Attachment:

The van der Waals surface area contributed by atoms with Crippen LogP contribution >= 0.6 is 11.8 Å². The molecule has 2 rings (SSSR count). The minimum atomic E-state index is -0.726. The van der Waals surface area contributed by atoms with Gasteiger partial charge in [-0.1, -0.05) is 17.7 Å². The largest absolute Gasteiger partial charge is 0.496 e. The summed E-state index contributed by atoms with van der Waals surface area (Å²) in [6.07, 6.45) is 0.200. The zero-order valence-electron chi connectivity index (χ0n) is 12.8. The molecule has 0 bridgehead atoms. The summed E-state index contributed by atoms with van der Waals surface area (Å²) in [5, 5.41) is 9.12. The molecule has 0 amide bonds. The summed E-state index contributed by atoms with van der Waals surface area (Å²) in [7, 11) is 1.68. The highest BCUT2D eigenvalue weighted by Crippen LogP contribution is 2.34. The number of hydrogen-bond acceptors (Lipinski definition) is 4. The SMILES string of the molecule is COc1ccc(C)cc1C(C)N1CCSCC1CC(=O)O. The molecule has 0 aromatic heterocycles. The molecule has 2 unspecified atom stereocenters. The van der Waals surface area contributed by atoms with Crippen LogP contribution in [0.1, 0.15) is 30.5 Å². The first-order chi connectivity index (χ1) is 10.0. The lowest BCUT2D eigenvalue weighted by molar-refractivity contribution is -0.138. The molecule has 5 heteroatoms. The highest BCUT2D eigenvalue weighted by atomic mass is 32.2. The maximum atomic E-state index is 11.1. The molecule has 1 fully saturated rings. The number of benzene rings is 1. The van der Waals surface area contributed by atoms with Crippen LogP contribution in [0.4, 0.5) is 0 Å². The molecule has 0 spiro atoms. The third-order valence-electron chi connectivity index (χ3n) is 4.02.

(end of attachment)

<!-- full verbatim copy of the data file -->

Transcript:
The van der Waals surface area contributed by atoms with Crippen LogP contribution >= 0.6 is 11.8 Å². The molecule has 2 rings (SSSR count). The minimum atomic E-state index is -0.726. The van der Waals surface area contributed by atoms with Gasteiger partial charge in [-0.1, -0.05) is 17.7 Å². The largest absolute Gasteiger partial charge is 0.496 e. The summed E-state index contributed by atoms with van der Waals surface area (Å²) in [6.07, 6.45) is 0.200. The zero-order valence-electron chi connectivity index (χ0n) is 12.8. The molecule has 0 bridgehead atoms. The summed E-state index contributed by atoms with van der Waals surface area (Å²) in [5, 5.41) is 9.12. The molecule has 0 amide bonds. The summed E-state index contributed by atoms with van der Waals surface area (Å²) in [7, 11) is 1.68. The highest BCUT2D eigenvalue weighted by Crippen LogP contribution is 2.34. The number of hydrogen-bond acceptors (Lipinski definition) is 4. The SMILES string of the molecule is COc1ccc(C)cc1C(C)N1CCSCC1CC(=O)O. The molecule has 0 aromatic heterocycles. The molecule has 2 unspecified atom stereocenters. The van der Waals surface area contributed by atoms with Crippen LogP contribution in [0.1, 0.15) is 30.5 Å². The first-order chi connectivity index (χ1) is 10.0. The lowest BCUT2D eigenvalue weighted by molar-refractivity contribution is -0.138. The molecule has 5 heteroatoms. The highest BCUT2D eigenvalue weighted by atomic mass is 32.2. The maximum atomic E-state index is 11.1. The molecule has 1 fully saturated rings. The number of benzene rings is 1. The van der Waals surface area contributed by atoms with Crippen LogP contribution in [0.4, 0.5) is 0 Å². The molecule has 0 spiro atoms. The third-order valence-electron chi connectivity index (χ3n) is 4.02.